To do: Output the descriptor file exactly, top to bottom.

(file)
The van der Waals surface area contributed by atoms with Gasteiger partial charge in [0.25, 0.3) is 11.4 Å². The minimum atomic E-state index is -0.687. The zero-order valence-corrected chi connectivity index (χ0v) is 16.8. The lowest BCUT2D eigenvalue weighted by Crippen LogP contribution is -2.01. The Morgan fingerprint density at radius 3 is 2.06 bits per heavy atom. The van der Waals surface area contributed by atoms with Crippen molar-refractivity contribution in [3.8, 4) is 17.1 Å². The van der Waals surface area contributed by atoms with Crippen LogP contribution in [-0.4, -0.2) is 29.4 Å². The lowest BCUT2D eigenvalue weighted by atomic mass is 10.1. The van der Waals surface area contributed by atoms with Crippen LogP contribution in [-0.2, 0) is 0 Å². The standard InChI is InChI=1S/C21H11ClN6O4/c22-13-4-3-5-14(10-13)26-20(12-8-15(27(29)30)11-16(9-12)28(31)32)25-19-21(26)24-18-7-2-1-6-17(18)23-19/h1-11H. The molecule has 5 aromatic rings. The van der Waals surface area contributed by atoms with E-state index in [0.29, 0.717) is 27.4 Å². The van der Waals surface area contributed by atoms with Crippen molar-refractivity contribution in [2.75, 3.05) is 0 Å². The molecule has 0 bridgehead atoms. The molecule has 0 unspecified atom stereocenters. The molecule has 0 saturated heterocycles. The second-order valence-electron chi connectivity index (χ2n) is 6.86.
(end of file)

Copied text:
The van der Waals surface area contributed by atoms with Gasteiger partial charge in [0.25, 0.3) is 11.4 Å². The minimum atomic E-state index is -0.687. The zero-order valence-corrected chi connectivity index (χ0v) is 16.8. The lowest BCUT2D eigenvalue weighted by Crippen LogP contribution is -2.01. The Morgan fingerprint density at radius 3 is 2.06 bits per heavy atom. The van der Waals surface area contributed by atoms with Crippen molar-refractivity contribution in [3.8, 4) is 17.1 Å². The van der Waals surface area contributed by atoms with Crippen LogP contribution in [-0.4, -0.2) is 29.4 Å². The lowest BCUT2D eigenvalue weighted by atomic mass is 10.1. The van der Waals surface area contributed by atoms with Crippen LogP contribution in [-0.2, 0) is 0 Å². The standard InChI is InChI=1S/C21H11ClN6O4/c22-13-4-3-5-14(10-13)26-20(12-8-15(27(29)30)11-16(9-12)28(31)32)25-19-21(26)24-18-7-2-1-6-17(18)23-19/h1-11H. The molecule has 5 aromatic rings. The van der Waals surface area contributed by atoms with E-state index in [0.29, 0.717) is 27.4 Å². The van der Waals surface area contributed by atoms with Crippen molar-refractivity contribution in [2.75, 3.05) is 0 Å². The molecule has 0 bridgehead atoms. The molecule has 0 unspecified atom stereocenters. The molecule has 0 saturated heterocycles. The second-order valence-electron chi connectivity index (χ2n) is 6.86.